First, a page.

Perhaps we could recognise our cultural medallions more during National Arts events, and work closely with the different National Arts Flagship Companies, to groom and identify younger talents, then pass on the knowledge from one generation to the next.
Many of them started their music journey since young. They were nurtured by dedicated teachers and supportive parents. We will need to establish a robust eco system to develop top notch artists and management, who are equipped with strategic and critical thinking, to groom and nurture the next generation of finest artists. In achieving excellence, clear career pathways, programmes and platforms need to be in place, also leading them to join national arts flagship companies. This eco-system needs to be sustained.
3) Young Singaporeans in the arts scenes and future international award winners
In fact, we do already have young talented individuals in the arts scenes. Wong Kah Chun was the first Asian to win the prestigious international Mahler Conducting Competition for in 2016.Violinist Kam Ning has gone on to perform all over the world both as soloist and chamber musician. She was the Second Prizewinner at the Queen Elisabeth Competition in 2001. 11-year-old Chloe Chua is the junior champion of the Menuhin International Violin Competition in 2018. 15 year-old Chen XinYu was admitted into the NAFA School of Young Talents at the age of 6. When she turned 8 years old, XinYu won the First Prize in the Junior Pipa Category of the Singapore National Chinese Music Competition 2012 organised by the National Arts Council.
All these are our young Singaporeans, and we should continue to track their performances in the local and international arts scenes. These young budding talents are the future of our arts scenes, and we will need more of them. What does the future hold for international arts winners in Singapore? To cultivate full-time artists and retain them, we need to have clearer career pathways, specialization that leads them into national arts flagship companies, after graduation. We will need the government; such as MOE, MCCY, NAC, the Universities and colleges, and art groups to strengthen their core and emphasis on the importance of outstanding artistic development.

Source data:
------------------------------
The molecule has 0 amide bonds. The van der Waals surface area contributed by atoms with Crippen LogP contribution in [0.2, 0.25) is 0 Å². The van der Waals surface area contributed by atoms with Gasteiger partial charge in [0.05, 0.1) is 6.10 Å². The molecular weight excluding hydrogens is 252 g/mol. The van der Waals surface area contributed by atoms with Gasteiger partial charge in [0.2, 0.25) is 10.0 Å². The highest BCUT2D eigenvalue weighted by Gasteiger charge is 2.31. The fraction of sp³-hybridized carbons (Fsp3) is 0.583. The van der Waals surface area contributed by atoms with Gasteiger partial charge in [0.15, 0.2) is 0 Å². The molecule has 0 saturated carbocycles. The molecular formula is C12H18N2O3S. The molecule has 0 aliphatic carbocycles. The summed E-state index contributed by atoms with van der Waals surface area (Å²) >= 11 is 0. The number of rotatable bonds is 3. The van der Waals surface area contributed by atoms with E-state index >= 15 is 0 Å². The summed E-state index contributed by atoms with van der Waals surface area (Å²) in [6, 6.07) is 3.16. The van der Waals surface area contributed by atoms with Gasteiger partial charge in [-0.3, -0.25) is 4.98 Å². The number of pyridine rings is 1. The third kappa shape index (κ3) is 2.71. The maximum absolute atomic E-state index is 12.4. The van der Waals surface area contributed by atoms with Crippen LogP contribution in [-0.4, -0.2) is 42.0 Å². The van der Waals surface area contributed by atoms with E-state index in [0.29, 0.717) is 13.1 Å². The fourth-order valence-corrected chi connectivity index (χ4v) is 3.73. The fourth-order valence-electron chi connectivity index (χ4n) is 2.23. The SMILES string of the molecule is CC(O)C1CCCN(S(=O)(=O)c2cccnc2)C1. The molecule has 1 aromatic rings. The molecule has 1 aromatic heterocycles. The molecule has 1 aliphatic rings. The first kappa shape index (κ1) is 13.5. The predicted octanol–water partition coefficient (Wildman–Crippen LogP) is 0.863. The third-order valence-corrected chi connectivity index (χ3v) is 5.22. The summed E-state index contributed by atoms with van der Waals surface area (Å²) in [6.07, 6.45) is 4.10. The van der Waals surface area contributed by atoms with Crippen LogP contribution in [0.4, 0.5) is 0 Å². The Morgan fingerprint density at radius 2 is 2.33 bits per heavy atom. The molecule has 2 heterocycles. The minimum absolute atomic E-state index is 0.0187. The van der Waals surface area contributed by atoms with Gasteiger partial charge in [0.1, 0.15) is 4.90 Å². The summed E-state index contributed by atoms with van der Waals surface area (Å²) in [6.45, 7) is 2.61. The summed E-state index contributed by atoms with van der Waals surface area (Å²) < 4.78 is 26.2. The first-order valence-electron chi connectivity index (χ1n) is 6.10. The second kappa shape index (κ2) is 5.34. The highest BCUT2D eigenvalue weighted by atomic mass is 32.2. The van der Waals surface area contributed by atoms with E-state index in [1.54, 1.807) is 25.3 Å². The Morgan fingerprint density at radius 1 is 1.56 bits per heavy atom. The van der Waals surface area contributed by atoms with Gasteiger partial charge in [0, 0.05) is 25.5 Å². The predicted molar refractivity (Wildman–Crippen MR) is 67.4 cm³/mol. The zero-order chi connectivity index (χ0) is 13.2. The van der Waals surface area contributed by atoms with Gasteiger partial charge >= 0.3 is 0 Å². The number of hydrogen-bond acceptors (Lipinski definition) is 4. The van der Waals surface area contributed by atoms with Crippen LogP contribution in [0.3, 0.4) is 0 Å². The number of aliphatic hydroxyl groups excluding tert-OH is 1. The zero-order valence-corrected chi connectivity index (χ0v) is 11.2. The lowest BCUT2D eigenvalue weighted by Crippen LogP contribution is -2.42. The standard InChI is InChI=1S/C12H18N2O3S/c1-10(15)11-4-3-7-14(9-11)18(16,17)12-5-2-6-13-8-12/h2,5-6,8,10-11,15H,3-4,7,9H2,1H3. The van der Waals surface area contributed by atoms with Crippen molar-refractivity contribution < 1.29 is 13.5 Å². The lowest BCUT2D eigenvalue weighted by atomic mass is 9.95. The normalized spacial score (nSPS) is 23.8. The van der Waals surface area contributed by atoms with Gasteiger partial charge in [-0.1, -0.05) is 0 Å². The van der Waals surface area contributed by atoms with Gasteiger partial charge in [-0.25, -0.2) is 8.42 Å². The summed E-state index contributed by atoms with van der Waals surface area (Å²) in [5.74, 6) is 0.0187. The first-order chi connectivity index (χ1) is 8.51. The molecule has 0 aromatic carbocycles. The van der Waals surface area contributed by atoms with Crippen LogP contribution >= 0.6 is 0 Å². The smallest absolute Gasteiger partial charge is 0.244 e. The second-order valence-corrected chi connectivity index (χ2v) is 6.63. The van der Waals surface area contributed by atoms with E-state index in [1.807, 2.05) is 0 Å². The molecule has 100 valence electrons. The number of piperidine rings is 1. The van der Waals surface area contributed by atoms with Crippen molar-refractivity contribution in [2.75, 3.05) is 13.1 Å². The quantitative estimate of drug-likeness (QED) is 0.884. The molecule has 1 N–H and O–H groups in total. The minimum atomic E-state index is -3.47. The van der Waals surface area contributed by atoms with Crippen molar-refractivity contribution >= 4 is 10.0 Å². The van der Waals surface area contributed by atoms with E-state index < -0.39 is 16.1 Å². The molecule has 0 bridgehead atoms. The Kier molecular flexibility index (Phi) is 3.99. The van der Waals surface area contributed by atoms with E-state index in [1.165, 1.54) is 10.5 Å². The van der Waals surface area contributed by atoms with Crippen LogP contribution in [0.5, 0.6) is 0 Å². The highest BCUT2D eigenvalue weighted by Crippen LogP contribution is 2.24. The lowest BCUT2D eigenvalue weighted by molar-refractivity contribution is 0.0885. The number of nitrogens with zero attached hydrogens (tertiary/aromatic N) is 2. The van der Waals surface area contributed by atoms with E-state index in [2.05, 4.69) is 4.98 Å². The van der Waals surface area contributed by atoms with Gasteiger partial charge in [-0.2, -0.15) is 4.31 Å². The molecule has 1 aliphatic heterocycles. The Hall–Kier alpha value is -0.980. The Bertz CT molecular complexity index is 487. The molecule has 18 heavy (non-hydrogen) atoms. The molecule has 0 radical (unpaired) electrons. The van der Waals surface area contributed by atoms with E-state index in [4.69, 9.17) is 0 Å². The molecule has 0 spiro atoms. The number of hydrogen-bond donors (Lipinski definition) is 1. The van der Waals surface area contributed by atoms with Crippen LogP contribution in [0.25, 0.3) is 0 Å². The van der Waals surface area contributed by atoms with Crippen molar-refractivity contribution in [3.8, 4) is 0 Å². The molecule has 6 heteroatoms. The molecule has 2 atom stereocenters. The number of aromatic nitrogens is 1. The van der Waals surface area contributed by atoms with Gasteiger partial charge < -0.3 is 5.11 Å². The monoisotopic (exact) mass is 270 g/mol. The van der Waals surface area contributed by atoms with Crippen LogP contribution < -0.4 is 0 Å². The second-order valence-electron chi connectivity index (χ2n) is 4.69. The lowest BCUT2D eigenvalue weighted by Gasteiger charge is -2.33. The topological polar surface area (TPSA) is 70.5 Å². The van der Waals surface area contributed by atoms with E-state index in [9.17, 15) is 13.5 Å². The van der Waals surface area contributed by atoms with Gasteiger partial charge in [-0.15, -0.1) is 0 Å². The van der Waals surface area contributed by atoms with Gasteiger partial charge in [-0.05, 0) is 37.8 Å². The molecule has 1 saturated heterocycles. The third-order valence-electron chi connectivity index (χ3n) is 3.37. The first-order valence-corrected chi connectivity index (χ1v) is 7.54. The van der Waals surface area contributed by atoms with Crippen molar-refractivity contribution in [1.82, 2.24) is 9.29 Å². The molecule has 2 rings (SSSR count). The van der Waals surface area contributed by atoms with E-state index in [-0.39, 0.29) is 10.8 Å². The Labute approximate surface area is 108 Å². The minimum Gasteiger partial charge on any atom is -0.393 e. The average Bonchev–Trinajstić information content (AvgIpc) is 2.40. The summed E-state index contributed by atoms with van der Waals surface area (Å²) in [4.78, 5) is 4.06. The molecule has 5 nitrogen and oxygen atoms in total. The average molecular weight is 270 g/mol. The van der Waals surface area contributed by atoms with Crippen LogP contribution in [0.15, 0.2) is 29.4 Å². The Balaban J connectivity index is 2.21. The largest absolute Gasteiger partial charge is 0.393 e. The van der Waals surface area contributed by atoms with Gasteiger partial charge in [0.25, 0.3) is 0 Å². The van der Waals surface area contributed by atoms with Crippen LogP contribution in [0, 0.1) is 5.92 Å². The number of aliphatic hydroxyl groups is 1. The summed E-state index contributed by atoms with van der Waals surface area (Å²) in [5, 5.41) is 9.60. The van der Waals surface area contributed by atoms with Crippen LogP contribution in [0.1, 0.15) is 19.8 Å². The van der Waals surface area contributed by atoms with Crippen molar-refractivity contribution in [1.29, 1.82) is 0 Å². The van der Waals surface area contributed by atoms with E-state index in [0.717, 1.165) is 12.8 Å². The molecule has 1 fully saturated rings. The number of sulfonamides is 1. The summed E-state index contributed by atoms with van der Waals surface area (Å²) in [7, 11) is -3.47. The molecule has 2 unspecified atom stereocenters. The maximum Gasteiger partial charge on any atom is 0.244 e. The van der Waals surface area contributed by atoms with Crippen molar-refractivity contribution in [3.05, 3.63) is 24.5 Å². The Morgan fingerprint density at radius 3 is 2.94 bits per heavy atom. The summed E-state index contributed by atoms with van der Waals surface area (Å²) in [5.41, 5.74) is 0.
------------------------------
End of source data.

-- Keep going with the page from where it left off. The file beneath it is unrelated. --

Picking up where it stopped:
The arts scene in Singapore is evolving. Not only seeking more Singaporeans to engage and participate in arts, I urge the government to rethink and reoffer, at the national level about how Singapore can achieve arts excellence and fly our Singapore flags high in the international scenes. Not only do we need artistes, we need to have qualified teachers, managers and directors, to keep the arts scenes vibrant and to foster the sustainability of the arts sector.
In conclusion, I would like to recommend that the government upgrade and transform arts institutions such as NAFA and LSALLE into full-fledge Arts University; establish a robust eco system to develop top notch artists and nurture local artists to serve better in the National arts flagship companies.